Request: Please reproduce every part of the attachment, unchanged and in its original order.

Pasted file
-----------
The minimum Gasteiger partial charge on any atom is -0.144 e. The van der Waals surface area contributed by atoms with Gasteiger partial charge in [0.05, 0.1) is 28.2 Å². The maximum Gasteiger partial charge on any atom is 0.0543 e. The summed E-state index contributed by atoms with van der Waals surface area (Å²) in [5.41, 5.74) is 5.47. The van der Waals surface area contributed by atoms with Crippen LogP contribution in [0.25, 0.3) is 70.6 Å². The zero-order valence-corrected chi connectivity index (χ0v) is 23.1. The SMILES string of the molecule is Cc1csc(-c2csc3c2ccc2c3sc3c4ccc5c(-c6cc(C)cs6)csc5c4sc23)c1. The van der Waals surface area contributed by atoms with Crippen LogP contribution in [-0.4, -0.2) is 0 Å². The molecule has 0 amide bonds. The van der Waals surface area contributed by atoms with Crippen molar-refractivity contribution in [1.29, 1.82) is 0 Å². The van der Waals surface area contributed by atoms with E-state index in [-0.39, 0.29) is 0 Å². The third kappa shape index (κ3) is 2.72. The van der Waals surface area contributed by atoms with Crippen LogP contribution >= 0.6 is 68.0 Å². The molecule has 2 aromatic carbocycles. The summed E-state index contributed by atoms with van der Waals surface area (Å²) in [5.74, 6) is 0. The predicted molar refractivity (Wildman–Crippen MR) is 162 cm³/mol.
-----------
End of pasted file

The minimum Gasteiger partial charge on any atom is -0.144 e. The van der Waals surface area contributed by atoms with Gasteiger partial charge in [0.05, 0.1) is 28.2 Å². The maximum Gasteiger partial charge on any atom is 0.0543 e. The summed E-state index contributed by atoms with van der Waals surface area (Å²) in [5.41, 5.74) is 5.47. The van der Waals surface area contributed by atoms with Crippen LogP contribution in [0.25, 0.3) is 70.6 Å². The zero-order valence-corrected chi connectivity index (χ0v) is 23.1. The SMILES string of the molecule is Cc1csc(-c2csc3c2ccc2c3sc3c4ccc5c(-c6cc(C)cs6)csc5c4sc23)c1. The van der Waals surface area contributed by atoms with Crippen LogP contribution in [-0.4, -0.2) is 0 Å². The molecule has 0 amide bonds. The van der Waals surface area contributed by atoms with Crippen molar-refractivity contribution in [1.29, 1.82) is 0 Å². The van der Waals surface area contributed by atoms with E-state index in [-0.39, 0.29) is 0 Å². The third kappa shape index (κ3) is 2.72. The van der Waals surface area contributed by atoms with Crippen LogP contribution >= 0.6 is 68.0 Å². The molecule has 2 aromatic carbocycles. The summed E-state index contributed by atoms with van der Waals surface area (Å²) in [5.74, 6) is 0. The predicted molar refractivity (Wildman–Crippen MR) is 162 cm³/mol.